project (, which ended in June this year, aimed to design, build and evaluate a service
infrastructure to demonstrate cross-border interoperability between electronic health record systems in
Europe for emergency patients. The epSOS team defined a master file used to describe the data to be
transmitted with emergency patients in order for physicians from one country to access patient data in a
centralised database. The epSOS file is now an open source, freely available tool for all users. The master file
cannot, however, be used in Germany due to licensing issues. From this experience, if a project is to work
across Europe, it should be made as simple as possible. The responsibility for file contents should be given to
each country to make sure they cover their local needs, since international standards may not be applicable
in all countries.
In order to constitute a master file, Member States need to validate what is available in their country,
concerning the ICD or other coding in use, and the existence of potential licensing problems. A prototype
could be created, such as Orphanet’s link to ICD-10, as a starting point for testing. The granularity of the file
should be discussed to address the number of diseases to include. Should the master file contain all the
diseases in Orphanet or should it start with the most common ones? Should all diseases eventually go into
the files and should it become mandatory for all Member States to use the file or would this represent too
much administrative burden?
The long-term maintenance of this tool needs to be discussed and must be guaranteed. How will the file be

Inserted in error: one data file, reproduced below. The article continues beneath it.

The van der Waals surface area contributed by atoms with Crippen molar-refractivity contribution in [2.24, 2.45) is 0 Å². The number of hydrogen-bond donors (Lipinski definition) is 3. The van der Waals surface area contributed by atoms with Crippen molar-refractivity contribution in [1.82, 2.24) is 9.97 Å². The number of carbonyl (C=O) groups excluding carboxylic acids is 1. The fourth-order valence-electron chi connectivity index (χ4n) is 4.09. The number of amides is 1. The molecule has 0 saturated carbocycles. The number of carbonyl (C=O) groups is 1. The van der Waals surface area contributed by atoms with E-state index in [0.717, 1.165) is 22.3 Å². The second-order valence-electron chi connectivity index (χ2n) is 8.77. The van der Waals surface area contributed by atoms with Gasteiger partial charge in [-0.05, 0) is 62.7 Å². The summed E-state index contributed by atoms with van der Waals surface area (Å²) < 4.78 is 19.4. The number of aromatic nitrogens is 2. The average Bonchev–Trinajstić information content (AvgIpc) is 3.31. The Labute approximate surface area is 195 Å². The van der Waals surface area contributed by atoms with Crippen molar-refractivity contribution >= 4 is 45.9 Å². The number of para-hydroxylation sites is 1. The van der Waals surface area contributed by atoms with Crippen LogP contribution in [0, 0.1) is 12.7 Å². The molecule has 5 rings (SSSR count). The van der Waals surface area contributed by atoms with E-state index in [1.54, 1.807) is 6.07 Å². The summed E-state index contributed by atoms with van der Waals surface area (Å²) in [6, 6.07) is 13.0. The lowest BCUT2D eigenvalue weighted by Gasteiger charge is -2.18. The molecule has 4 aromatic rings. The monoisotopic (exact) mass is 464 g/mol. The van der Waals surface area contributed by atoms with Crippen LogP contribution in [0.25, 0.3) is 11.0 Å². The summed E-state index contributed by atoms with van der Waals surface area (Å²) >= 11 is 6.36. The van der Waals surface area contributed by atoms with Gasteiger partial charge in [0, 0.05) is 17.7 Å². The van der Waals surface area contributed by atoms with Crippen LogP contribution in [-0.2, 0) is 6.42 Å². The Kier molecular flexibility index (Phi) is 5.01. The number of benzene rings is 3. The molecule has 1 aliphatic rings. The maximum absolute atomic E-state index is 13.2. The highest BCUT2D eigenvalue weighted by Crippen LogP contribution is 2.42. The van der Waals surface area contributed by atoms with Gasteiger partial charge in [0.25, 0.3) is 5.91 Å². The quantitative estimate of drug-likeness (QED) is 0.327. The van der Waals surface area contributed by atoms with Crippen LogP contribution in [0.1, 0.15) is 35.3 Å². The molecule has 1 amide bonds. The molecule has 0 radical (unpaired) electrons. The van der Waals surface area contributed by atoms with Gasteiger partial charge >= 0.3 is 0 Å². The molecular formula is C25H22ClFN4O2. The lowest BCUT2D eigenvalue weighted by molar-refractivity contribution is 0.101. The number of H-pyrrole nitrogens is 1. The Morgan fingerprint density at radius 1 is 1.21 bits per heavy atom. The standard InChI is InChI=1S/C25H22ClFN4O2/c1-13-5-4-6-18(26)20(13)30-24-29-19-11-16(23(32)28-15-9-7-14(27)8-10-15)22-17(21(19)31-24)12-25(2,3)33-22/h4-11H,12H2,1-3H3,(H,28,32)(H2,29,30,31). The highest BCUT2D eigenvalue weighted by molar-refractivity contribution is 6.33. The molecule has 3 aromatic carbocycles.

maintained once it is put into use? If national versions of classifications are added to the file, attention must
be given to national languages, translations and choice of terms. If countries use coding systems other than
Workshop on Coding of RD in Health Information Systems with Orphacodes – 1-2 October 2014, Ispra
ICD or Orphacodes, these could also be integrated into the master file. Because the file should be freely
available, licensing issues must be solved in advance. A group of experts from different countries should
collaborate to design the file, code entries from the various countries, avoid double coding and maintain the
file. The file can be used by countries who want to code ICD-10 and Orphacodes separately to check
plausibility and accuracy of matches.
Overall, it seems important to establish a long-term expert board to ensure long term sustainability and
maintenance of the file. As well it should be possible for all user countries of the file to propose changes to
the file, be it on structure or content. These proposals will have to be discussed by the expert board which
might result in changes to the file or even in recommendations to change some Orphanet entries, if
necessary. It is essential therefore to define a clear one-year update cycle. This approach has begun in
Germany, but it should be discussed with other experts to assess whether this could be developed at
European level.
In terms of emergency and unplanned care, experts believed epSOS could be a solution. Besides the problem
of sustainability, such a tool deals with interoperability, which is needed at the European level and should be
addressed early on. Experts from Member States can share their experiences as they develop the project,
providing a more practical and realistic approach to constructing the file. In terms of file content, it would be
preferable to map the English text and the Orphacode. National codes should, however, be attached to
translations to ensure that all diseases and local language versions are included. It was recommended that
the file be maintained on an annual basis, derived from the Orphanet alignments, but separate from the
Orphanet central facility because of the different frequencies of versioning.
A second recommendation was to bring together experts from different countries to agree on a first list of
diseases and draw up a working plan, starting with prevalence for instance, followed by progressive
information accumulation. The master file is one part of the plan since it does not directly address the
implementation issue of coding in different countries.